Between the marriage equality wins in New York State, Washington State and Maryland, and the recent federal endorsement of same-sex marriage by President Barack Obama, the LGBT community is riding high. But some wonder if the intense focus and fundraising around marriage equality comes at the detriment of other issues important to the LGBT community, like HIV/AIDS, transgender rights, gay teen homelessness and bullying, and immigration reform.
“My concern is that we will get federal marriage, which I think we will if we have a second term with Obama, and then all the money and interest flooding into marriage will dry up,” said comedian Kate Clinton, a longtime activist whose partner Urvashi Vaid has headed major LGBT organizations. “Gay youth are worried about violence, HIV and bullying, and I sometimes worry that if we take our eyes off the prize, when we get marriage, everyone will just go on gay cruise and forget about everything else.”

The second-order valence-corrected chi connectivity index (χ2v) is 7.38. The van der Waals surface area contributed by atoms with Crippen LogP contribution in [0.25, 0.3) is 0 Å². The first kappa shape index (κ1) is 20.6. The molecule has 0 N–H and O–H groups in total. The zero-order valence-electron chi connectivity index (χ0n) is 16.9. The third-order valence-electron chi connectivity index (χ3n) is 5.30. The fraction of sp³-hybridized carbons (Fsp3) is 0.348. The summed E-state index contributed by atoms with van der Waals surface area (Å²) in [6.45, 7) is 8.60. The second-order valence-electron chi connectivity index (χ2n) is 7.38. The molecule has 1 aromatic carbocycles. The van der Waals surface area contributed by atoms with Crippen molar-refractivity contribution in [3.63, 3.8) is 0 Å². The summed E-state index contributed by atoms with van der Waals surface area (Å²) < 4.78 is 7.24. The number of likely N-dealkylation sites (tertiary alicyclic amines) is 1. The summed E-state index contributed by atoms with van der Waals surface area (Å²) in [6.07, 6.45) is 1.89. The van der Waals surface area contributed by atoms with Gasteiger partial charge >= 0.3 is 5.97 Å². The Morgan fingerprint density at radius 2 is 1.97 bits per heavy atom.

Indeed, for Megan Mulholland, a member of the grassroots group Queerocracy, the focus on marriage is already taking away interest from the issues of “everyday queers,” who nevertheless have to continue battling economic issues, homelessness, HIV infection, social justice issues and transgender oppression every which way.
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